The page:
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Tuesday, July 9 • 09:00 - 10:00

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One of the most important things we do every day is understand spoken language. Identifying spoken words requires the rapid integration of multiple acoustic-phonetic cues in the richly multi-dimensional and transient speech signal. Every meaningful difference in sounds (e.g. the difference between the sounds at the beginning of 'peach' and 'beach') is signalled by multiple acoustic-phonetic cues (e.g. spectral and temporal differences) and often a single cue is not enough for unambiguous perception. Furthermore, the speech signal is notoriously variable and this variability stems from many sources including the talker (e.g. differences in vocal tract size, differences in dialect) and the context (e.g. the immediately following sound, speaking style). This variability and multidimensionality in the signal are part of the central challenge that human speech perception must solve and compared to automatic systems, humans are better able to deal with the variability in particular. This talk will present an overview of challenges related to multidimensionality and variability in spoken word recognition, including sources of variability, and what is known about the solutions, including the role of plasticity. It will also introduce some recent work in my lab investigating differences between individual talkers and listeners.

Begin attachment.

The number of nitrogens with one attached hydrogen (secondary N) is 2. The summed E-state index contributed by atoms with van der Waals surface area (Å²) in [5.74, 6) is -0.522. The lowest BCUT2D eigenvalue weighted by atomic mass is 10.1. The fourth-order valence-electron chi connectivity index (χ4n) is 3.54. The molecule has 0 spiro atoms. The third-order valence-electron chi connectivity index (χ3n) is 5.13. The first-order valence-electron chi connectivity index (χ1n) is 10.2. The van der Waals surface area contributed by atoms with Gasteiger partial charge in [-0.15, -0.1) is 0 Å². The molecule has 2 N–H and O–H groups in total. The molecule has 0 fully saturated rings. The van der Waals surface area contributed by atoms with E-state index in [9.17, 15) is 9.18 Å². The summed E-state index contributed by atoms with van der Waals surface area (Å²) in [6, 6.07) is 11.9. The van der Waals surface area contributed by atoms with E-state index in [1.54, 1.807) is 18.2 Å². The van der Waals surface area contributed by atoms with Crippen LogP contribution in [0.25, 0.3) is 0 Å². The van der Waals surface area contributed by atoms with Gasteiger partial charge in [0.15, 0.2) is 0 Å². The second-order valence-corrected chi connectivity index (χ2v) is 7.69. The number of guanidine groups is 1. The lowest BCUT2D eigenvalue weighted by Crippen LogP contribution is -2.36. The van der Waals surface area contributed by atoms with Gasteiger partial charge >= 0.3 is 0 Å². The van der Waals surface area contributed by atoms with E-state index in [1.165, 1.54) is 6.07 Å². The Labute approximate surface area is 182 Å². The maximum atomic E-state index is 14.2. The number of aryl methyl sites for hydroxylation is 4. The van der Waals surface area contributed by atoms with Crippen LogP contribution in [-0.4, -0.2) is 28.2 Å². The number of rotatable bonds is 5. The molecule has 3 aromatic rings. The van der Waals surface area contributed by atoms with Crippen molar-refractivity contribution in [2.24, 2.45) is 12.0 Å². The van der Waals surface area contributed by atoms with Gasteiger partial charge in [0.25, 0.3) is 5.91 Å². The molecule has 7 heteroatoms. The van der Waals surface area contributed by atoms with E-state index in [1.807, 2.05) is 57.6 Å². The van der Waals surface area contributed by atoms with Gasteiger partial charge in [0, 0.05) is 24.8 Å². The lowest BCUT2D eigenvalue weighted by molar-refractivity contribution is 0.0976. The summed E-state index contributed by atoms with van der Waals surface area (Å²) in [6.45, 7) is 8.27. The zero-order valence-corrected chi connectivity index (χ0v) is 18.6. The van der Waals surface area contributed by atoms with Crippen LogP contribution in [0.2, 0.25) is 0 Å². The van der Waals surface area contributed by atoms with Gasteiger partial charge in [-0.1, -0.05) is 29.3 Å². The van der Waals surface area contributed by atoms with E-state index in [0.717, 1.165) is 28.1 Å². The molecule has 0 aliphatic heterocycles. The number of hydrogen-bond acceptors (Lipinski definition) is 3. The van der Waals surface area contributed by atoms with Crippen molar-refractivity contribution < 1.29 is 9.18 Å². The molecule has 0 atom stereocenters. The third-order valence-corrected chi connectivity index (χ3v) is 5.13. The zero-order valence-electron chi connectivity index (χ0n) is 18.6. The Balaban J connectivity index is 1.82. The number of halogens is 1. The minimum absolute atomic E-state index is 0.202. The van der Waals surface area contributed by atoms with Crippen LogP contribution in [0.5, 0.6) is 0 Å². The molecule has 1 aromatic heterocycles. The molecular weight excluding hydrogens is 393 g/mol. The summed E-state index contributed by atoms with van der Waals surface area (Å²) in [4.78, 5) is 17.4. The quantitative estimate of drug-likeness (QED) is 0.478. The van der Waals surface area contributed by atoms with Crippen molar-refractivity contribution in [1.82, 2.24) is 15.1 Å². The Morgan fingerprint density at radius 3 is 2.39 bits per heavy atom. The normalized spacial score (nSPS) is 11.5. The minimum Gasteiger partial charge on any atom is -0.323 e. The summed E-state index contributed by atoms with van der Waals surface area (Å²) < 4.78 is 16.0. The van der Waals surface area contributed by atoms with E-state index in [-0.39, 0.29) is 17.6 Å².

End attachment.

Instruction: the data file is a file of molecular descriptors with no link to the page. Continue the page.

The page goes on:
avatar for Meghan Clayards

Meghan Clayards

Associate Professor, McGill University
Dr. Meghan Clayards is an Associate Professor at McGill University with a joint appointment in the Department of Linguistics and the School of Communication Sciences and Disorders. She is also a member of the Centre for Research on Brain, Language and Music and an associate editor... Read More →

Tuesday July 9, 2019 09:00 - 10:00 EDT
Montreal Ballroom